Remove the back side mask and lay it over the plastic piece for the back (make sure that you have it positioned correctly) and verify that the pins go through the holes as punched. If all is ok, then the second back side transparency mask may be punched either on the back side plastic or on the front side plastic by attaching the first back side mask to the plastic using tape and aligning the second back side transparency mask to the first and taping it to the plastic, then punch the holes through as before. The two pieces can be taped together in perfect alignment and re-adjusted for perfect alignment by untaping/re-taping as needed.
With this setup, the pins help align the two front masks to the dual sided copper clad board and the back side masks as well as the front and rear plastic pieces. The pinned set is bolted together using wing nuts to hold the assembly together and clamp the board and masks so the pins can be removed just before exposure. The assembly is installed into the frame and held with two bolts on top and the plastic pieces against the base board.
And now to the nitty-gritty:
As I said before, the setup was tested using CFL bulbs about 20 inches away (13 watt), one on each side. Exposure was measured from 15 mins to 30 mins. The developer was applied, but there did not seem to be any evidence that UV had set anything on the board. After a couple of tries, I took the assembly outside into the sunlight for 10 minutes and the features began to appear rapidly.
So I substituted glass for the plastic (using cobbled parts and direct clamping) to see if the plastic was the problem. There was no evidence of UV coming from the CFL bulbs so, I built an array of UV LEDs 1" on center 12 LEDs per row, 7 rows. I arranged the arrays so that I can set them at 4", 6" and 7" away from the center of the assembled plastic pieces (I went back to the plastic). The first test at 4" away showed that the material turned to blue within 1 to 1.5 minutes - it was visible at 30 secs. The second test showed it to be incomplete. At least the smaller traces were very light, so I increased the time from 1.5 to 3 mins and finally to 4.5 minutes. Everything looked pretty dark.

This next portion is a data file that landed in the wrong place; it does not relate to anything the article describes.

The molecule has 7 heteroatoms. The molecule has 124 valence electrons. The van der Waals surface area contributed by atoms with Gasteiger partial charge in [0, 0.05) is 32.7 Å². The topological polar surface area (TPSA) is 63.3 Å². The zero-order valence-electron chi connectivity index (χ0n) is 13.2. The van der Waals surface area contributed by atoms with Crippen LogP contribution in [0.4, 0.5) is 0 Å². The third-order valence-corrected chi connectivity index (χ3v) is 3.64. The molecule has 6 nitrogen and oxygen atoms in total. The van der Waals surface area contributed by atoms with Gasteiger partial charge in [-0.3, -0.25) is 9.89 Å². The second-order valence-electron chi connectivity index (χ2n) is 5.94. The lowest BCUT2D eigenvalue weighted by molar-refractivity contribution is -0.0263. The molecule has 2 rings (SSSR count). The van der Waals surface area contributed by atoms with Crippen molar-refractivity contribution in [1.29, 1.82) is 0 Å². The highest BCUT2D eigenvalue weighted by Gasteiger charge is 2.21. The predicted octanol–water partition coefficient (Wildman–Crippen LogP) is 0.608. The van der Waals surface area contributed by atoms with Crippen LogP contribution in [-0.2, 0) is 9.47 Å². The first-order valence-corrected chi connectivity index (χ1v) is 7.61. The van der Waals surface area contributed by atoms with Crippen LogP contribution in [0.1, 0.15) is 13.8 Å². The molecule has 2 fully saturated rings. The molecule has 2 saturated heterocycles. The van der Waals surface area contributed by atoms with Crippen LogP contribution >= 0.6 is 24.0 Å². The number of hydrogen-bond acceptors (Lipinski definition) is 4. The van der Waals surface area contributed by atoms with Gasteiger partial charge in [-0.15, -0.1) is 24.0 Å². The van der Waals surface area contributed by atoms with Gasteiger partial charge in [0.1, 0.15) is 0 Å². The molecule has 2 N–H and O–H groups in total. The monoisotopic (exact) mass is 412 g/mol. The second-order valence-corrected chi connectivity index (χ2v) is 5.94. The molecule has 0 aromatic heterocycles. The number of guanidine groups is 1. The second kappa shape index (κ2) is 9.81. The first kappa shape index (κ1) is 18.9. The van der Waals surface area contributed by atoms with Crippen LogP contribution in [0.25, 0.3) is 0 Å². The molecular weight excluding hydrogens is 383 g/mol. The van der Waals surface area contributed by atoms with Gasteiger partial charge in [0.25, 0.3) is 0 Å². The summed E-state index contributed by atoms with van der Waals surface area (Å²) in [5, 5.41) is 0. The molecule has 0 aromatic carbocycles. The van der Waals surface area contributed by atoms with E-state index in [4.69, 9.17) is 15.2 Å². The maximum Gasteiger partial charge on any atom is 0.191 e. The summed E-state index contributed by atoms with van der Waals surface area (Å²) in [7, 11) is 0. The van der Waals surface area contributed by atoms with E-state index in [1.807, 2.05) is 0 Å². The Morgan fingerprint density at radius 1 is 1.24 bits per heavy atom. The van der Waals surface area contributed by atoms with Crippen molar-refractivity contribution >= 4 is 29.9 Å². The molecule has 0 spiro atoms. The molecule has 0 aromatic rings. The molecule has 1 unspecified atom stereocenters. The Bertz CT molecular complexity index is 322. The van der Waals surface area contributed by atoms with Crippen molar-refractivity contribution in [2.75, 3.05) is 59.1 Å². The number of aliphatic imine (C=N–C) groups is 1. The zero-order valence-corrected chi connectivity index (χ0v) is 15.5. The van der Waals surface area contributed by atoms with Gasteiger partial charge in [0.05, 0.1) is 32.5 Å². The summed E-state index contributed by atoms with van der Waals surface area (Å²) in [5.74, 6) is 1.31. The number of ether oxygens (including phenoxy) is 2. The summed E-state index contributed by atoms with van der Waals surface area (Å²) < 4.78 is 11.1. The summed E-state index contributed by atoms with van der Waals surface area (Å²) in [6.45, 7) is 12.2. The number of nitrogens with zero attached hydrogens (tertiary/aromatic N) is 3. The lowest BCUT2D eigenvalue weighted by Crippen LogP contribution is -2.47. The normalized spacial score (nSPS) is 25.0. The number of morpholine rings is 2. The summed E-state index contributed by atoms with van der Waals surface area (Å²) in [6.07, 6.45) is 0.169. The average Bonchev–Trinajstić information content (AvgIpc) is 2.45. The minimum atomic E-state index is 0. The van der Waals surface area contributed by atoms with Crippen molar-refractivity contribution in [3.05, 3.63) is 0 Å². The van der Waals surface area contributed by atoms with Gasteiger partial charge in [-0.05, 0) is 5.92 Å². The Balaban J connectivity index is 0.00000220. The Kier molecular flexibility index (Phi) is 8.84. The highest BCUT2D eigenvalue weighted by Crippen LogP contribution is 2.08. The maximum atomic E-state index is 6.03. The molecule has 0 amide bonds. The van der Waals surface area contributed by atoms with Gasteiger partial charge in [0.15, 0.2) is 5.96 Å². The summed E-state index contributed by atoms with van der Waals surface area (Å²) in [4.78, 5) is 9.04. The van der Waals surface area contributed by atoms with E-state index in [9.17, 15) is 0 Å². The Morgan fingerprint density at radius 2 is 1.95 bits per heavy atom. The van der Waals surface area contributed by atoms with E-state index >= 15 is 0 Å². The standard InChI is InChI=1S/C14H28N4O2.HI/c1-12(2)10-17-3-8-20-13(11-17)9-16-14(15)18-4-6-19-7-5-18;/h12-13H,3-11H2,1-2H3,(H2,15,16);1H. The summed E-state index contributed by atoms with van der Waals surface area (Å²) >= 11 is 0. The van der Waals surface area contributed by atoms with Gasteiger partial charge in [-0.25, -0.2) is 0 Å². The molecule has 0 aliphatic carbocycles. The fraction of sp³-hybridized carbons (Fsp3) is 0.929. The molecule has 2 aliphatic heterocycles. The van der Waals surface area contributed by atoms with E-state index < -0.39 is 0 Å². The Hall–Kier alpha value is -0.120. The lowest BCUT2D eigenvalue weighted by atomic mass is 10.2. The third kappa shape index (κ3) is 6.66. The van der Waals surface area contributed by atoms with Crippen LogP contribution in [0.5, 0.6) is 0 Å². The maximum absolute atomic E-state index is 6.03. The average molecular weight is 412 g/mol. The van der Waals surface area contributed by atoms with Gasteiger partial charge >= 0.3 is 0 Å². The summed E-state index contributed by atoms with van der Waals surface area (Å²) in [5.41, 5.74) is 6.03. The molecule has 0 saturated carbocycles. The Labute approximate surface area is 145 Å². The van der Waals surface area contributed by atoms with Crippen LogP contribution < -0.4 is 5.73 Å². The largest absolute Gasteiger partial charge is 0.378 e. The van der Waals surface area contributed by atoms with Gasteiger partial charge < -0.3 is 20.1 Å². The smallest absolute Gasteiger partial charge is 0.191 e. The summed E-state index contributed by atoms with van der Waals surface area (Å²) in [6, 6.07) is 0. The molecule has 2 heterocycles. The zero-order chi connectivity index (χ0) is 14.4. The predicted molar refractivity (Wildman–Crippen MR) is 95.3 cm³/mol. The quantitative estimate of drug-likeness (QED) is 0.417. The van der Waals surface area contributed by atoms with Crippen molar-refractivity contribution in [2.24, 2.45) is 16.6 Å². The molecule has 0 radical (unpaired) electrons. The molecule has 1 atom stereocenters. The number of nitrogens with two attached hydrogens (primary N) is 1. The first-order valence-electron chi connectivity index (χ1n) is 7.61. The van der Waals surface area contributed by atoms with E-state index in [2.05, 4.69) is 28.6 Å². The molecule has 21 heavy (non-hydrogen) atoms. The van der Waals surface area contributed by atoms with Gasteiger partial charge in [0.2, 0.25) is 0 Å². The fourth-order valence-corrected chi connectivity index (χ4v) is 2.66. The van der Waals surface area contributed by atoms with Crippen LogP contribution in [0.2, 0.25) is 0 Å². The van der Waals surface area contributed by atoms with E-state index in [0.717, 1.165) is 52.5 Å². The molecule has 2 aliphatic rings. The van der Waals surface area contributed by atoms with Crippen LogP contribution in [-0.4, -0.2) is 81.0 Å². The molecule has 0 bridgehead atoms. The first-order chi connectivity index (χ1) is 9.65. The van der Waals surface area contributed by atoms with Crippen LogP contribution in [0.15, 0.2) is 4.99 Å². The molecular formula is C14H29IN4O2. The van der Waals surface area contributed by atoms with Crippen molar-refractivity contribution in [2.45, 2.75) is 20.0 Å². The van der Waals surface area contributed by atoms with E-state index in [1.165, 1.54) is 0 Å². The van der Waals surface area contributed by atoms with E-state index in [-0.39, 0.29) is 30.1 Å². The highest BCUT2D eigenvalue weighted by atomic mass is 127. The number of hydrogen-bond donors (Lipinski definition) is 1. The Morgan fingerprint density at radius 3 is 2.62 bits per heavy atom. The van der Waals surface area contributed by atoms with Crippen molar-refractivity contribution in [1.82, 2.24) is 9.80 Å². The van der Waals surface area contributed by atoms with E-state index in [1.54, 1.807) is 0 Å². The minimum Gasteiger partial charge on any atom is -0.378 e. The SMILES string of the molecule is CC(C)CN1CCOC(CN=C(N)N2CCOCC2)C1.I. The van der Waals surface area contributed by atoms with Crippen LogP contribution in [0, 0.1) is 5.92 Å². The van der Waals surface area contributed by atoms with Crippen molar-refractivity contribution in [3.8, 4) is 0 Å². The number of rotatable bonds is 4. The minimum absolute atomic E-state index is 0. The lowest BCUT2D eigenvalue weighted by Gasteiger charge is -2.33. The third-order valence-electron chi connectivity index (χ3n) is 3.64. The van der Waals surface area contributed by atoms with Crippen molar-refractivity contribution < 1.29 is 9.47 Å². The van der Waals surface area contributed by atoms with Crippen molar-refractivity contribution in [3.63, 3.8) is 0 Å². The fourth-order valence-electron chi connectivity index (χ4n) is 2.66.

When I developed with Sodium Carbonate, the stuff came off fairly easily, but a thin film was left behind, when I tried to take it off, the traces started to come off. I didn't time this, but I'm sure that it took a couple of minutes. Plus I stopped it and tried to restart as the film was not coming off from the unprotected areas. When the traces started to come off, I put the board into the UV for a couple of minutes and it showed material still on the board (started to darken). So I used Sodium Hydroxide to clean it off.
So my point is that I am having a similar problem although I found that upping the UV was very helpful, though I still have the same underexposed indications as yours.
I am planning to move the UV panels to 7 inches away and use a much longer exposure time, like 5 - 7 mins and also use Sodium Hydroxide for the developer. Some have said that Sodium Carbonate doesn't work well. But Sodium Hydroxide is fast so only a few seconds should do it or it will remove the traces!